Basic info Taxonomic history Classification Relationships
Morphology Ecology and taphonomy External Literature Search Age range and collections

Histionotophorus

Actinopteri - Lophiiformes - Brachionichthyidae

Synonyms
Synonymy list
YearName and author
1887Histiocephalus De Zigno p. 31
1904Histionotophorus Eastman p. 32 figs. Plate 1, Figs. 1-3
2010Histionotophorus Carnevale and Pietsch p. 625
2014Histionotophorus Bannikov p. 26
2014Histionotophorus Carnevale et al. p. 42

Is something missing? Join the Paleobiology Database and enter the data

RankNameAuthor
kingdomAnimalia()
Triploblastica
Nephrozoa
Deuterostomia
phylumChordataHaeckel 1847
subphylumVertebrata
superclassGnathostomata
Osteichthyes()
superclassActinopterygii(Cope 1887)
classActinopteri()
subclassNeopterygii(Regan 1923)
Teleosteomorpha
Teleostei(Müller 1846)
RankNameAuthor
Osteoglossocephalai
ClupeocephalaPatterson and Rosen 1977
Euteleosteomorpha
NeoteleosteiRosen 1973
Eurypterygia(Rosen 1973)
Ctenosquamata
Acanthomorphata(Rosen 1973)
Euacanthomorphacea
Percomorphaceae
Percomorpharia
orderLophiiformes
familyBrachionichthyidaeGill 1878
genusHistionotophorus

If no rank is listed, the taxon is considered an unranked clade in modern classifications. Ranks may be repeated or presented in the wrong order because authors working on different parts of the classification may disagree about how to rank taxa.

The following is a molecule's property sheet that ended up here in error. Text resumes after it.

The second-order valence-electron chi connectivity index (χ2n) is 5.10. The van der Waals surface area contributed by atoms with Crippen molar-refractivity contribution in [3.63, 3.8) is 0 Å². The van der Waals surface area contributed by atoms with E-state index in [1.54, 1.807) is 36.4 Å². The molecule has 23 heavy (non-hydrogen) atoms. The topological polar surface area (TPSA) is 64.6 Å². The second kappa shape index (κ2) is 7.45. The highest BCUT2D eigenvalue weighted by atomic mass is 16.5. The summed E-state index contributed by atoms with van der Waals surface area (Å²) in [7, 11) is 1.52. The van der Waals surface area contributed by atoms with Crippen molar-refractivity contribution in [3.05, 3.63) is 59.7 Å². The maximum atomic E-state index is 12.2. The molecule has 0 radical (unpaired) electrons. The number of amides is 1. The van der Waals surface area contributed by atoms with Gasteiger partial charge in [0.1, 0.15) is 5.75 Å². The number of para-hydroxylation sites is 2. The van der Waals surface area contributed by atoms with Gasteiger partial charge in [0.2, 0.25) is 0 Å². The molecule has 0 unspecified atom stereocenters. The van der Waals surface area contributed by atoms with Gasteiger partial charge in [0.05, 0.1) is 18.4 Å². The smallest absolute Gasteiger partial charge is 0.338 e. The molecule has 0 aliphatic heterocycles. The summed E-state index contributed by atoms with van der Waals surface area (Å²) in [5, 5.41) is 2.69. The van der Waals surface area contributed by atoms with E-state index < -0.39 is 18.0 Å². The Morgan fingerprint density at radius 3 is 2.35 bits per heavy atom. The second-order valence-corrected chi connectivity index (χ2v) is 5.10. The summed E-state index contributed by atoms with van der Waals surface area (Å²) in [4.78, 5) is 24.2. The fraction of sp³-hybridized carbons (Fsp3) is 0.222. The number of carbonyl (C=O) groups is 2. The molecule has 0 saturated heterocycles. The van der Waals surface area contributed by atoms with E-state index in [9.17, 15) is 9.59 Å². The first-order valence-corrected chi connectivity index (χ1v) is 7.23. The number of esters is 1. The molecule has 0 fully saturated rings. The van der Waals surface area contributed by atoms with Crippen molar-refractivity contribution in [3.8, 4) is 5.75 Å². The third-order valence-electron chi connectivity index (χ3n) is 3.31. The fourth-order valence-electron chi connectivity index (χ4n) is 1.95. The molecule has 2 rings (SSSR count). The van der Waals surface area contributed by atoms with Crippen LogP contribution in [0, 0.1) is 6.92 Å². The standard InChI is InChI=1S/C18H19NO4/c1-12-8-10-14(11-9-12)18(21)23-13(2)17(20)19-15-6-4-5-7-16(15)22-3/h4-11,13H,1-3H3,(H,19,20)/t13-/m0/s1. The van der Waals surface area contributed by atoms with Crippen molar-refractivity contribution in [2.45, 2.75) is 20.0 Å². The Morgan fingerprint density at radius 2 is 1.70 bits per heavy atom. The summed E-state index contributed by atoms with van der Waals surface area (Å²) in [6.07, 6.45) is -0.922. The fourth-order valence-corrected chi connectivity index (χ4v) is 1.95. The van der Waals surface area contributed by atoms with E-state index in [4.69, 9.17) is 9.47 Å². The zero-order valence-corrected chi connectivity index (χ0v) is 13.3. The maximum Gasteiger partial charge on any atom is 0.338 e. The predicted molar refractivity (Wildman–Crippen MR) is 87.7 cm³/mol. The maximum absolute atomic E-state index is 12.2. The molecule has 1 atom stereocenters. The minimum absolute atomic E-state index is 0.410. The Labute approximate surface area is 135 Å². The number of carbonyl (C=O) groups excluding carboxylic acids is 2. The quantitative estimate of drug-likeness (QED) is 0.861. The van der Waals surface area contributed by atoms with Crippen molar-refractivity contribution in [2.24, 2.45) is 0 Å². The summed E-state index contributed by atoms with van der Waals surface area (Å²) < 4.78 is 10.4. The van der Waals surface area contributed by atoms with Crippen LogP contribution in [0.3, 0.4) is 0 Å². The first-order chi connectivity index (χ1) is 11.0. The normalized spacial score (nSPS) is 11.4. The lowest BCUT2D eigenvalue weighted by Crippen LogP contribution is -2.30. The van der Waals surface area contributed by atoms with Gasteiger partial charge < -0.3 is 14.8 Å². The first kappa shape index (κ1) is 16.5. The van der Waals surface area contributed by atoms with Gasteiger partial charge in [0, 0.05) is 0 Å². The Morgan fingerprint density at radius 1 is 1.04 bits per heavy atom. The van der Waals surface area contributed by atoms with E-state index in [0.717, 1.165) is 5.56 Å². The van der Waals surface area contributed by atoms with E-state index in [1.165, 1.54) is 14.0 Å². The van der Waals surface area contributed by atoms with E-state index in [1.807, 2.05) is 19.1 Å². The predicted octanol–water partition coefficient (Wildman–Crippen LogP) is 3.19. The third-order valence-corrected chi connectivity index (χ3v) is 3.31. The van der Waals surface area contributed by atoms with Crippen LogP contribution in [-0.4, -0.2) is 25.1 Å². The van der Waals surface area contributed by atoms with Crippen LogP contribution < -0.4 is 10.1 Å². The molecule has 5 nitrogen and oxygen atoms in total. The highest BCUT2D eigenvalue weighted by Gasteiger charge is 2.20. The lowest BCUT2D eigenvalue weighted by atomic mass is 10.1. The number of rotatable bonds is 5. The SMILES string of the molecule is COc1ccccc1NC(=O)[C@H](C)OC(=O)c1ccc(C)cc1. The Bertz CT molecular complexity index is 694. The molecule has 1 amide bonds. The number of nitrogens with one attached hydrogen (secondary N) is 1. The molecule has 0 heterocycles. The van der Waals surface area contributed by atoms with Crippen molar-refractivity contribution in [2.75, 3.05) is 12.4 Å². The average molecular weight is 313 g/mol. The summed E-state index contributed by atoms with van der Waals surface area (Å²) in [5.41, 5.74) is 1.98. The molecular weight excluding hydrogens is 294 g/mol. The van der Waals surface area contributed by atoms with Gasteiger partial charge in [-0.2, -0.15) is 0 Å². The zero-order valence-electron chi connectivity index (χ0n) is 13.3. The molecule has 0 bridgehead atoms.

Diagnosis
ReferenceDiagnosis
G. Carnevale and T. W. Pietsch 2010A brachionichthyid genus unique and derived in having an elongate pointed caudal fin; foramina of the first dorsal-fin pterygiophore (which provide articulation for the illicium and second dorsal-fin spine) closely spaced; pterygiophores of the soft dorsal fin greatly enlarged; length of anal-fin base less than 20% SL; length of caudal peduncle greater than 15% SL. The genus is further distinguished from all other brachionichthyid genera in having the fol- lowing combination of character states: jaw teeth small and appearing granular; vertebrae 19 (rarely 20); neural spines of abdominal vertebrae simple, not spatulate; haemal spines of abdominal vertebrae pos- teroventrally directed; first dorsal-fin pterygiophore greatly enlarged, hypertrophied; dorsal-fin rays 12–13; dorsal-fin rays extremely elongate; anal-fin rays eight to nine; pectoral-fin radials extremely elon- gate, length nearly 35% SL; body depth at origin of soft-dorsal fin nearly 42% SL; body depth at origin of anal fin approximately 31% SL; pectoral-fin rays seven; pelvic fin one spine and five rays; caudal-fin rays nine, the ventral-most ray greatly reduced; skin naked, without dermal spinules.